As it is my desire to keep you advised of all the improvements in medical and surgical practice which this prolific age is ushering into being, it is my happy privilege now to bring to your notice one of the most ingenious, if not successful—the most far reaching, and deep searching, if not most likely to prove profitable, invention, ever accredited to Yankee wit and skill. It is one before which the lustre of the genius which produced the new operation for vaginal fistula must wax dim, and the discoverers of catheterism of the lungs must “pale their intellectual fires.”
The ‘new operation for vaginal fistula’ was that devised by James Marion Sims in the 1840s. It was a major breakthrough, a surgical treatment for an uncomfortable and embarrassing condition in which urine escapes via an anomalous communication between the bladder and the vaginal cavity. ‘Catheterism of the lungs’ was pioneered by the Vermont-born specialist Horace Green. It was a controversial treatment for tuberculosis which involved injecting silver nitrate directly into the lungs, using a rubber catheter passed down the patient’s throat. Both were emblematic of a new spirit of surgical adventure, and perceived as major advances. As you’ve probably worked out, Dr Gotham is drawing such comparisons ironically.
The government of the United States has immortalized its history by the issue of letters patent, securing to the inventor the exclusive right for fourteen years, of using a “Trap for Tapeworm,” a description and engraving of which are given in vol. i. for 1854, of the Patent Office Reports.
Indeed, the original patent for the tapeworm trap still exists. It was filed by Alpheus Myers, a doctor from Logansport, Indiana. Strangely, he patented not just the device but the operation for which it was designed – thus ensuring that he would be the only person in the country allowed to use it. This is not a particularly clever thing to do if your aim is to sell your invention to lots of other people.
Another article from the Medical and Surgical Reporter describes the use of this unusual contraption:
The tape-worm trap is a very small hollow tube of gold so arranged as to contain a small piece of cheese for a bait. The patient, after a fast of four or five days, is ordered to swallow the trap, with a string attached. It is claimed by the inventor that after a long-continued fast, the worm comes up into the stomach, and will then greedily seize the cheese, be caught in the trap, and can be easily pulled out.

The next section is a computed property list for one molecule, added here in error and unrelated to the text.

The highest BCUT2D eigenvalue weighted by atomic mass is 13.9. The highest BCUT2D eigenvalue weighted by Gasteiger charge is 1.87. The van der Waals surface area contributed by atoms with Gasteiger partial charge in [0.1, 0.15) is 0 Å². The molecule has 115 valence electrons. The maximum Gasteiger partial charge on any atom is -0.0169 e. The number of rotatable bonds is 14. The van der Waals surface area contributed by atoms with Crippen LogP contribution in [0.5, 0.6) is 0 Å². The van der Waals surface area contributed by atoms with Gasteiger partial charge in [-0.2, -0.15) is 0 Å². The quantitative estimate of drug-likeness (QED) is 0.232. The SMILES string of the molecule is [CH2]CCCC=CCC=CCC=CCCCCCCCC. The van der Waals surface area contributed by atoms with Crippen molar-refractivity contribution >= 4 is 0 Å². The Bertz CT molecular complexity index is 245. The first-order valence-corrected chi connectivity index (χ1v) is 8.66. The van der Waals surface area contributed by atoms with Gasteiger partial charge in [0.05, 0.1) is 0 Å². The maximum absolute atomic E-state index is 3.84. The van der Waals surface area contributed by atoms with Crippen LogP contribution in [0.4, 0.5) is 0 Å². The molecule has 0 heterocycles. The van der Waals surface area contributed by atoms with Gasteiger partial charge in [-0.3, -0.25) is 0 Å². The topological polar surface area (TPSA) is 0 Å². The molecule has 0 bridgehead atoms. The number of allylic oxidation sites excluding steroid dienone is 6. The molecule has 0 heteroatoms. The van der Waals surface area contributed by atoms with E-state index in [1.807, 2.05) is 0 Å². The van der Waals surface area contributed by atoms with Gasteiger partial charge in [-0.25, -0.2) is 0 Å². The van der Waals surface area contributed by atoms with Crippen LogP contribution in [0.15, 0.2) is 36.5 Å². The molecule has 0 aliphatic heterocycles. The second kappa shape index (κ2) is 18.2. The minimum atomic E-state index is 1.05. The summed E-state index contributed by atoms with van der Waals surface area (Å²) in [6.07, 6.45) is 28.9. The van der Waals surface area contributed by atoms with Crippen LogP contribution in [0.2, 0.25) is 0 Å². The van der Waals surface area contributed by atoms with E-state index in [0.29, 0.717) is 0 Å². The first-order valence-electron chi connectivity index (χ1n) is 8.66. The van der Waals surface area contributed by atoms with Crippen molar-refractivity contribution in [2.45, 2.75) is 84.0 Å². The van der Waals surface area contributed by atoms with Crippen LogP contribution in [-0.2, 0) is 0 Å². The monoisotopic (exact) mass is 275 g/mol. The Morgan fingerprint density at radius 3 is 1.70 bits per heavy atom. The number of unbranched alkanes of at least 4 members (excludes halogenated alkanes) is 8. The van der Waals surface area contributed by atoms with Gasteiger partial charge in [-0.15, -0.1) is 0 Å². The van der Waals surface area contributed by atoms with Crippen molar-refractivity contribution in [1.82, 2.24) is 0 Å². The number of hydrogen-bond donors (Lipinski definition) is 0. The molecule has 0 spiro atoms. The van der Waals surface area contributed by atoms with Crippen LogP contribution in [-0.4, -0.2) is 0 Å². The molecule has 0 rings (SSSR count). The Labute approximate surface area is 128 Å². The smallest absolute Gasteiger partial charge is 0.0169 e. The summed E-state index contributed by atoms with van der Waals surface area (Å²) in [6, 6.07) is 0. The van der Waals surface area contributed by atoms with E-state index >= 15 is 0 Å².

This sounds most unlikely, not least because tapeworms live in the intestines and are unlikely to venture into the stomach, where the strongly acidic conditions would prove rapidly fatal. The inventor, Alpheus Myers, himself explains:
The cord is fastened to some conspicuous place about the patient, who is left to his ease from six to twelve hours, and during this time the worm will have seized the bait and have been caught by the head or neck. The capture of the worm will either be felt by the patient or ascertained by the motion which will be visible in the cord. The patient should rest for a few hours after the capture, and then by a gentle pulling at the cord the trap and worm will, with ease and perfect safety, be withdrawn.
The journal’s correspondent comments, with not a little sarcasm:
Imagine to yourself the satisfaction with which a man could thus sit down and fish in his own room, without even the accompanying tub of water; the patience and complacency with which, after waiting from six to twelve hours for a bite, he would then play his prisoner some hours more before landing him! Does not Mr Alpheus Myers have good reason to believe that the shade of Izaac Walton looks down upon him in anger for this innovation upon the piscatorial art?
Fishing for worms in one’s own stomach does sound a rather unappetising way of spending an afternoon. In its coverage of the development, Scientific American helpfully included an artist’s impression of this recreation:
The same article also claims that ‘Dr Myers, not long since, removed one fifty feet in length from a patient, who, since then, has had a new lease of life.’ A likely story.
Back to Dr Gotham. He continues his letter with a swingeing attack on the US patent office for even considering this nonsense:
My object in drawing the attention of your readers to it, is simply to expose the shameful ignorance, not of Alpheus Myers, but of the officers of our government, who would take money from a man for so gross an absurdity as this. There are physicians connected with the Patent Office, men whose names stand well before the country, and how they or the commissioner, could have allowed the seal of the office to be affixed to such a document… for such a monstrously ridiculous contrivance, surpasses all comprehension.
He has a point. Evidently feeling the need to conclude on a positive note, he finishes with this gem of an anecdote:
Apropos to tapeworm: I have lately seen and examined a specimen of it, 56 inches long, expelled from a patient in the New York Hospital by an infusion of pumpkin seed. Eight ounces of boiling water added to two ounces of bruised seed, was taken in one dose, at 12 o’clock, followed in three hours by an ounce of castor oil, by which the worm was expelled about 6 o’clock, with its head entire, and alive.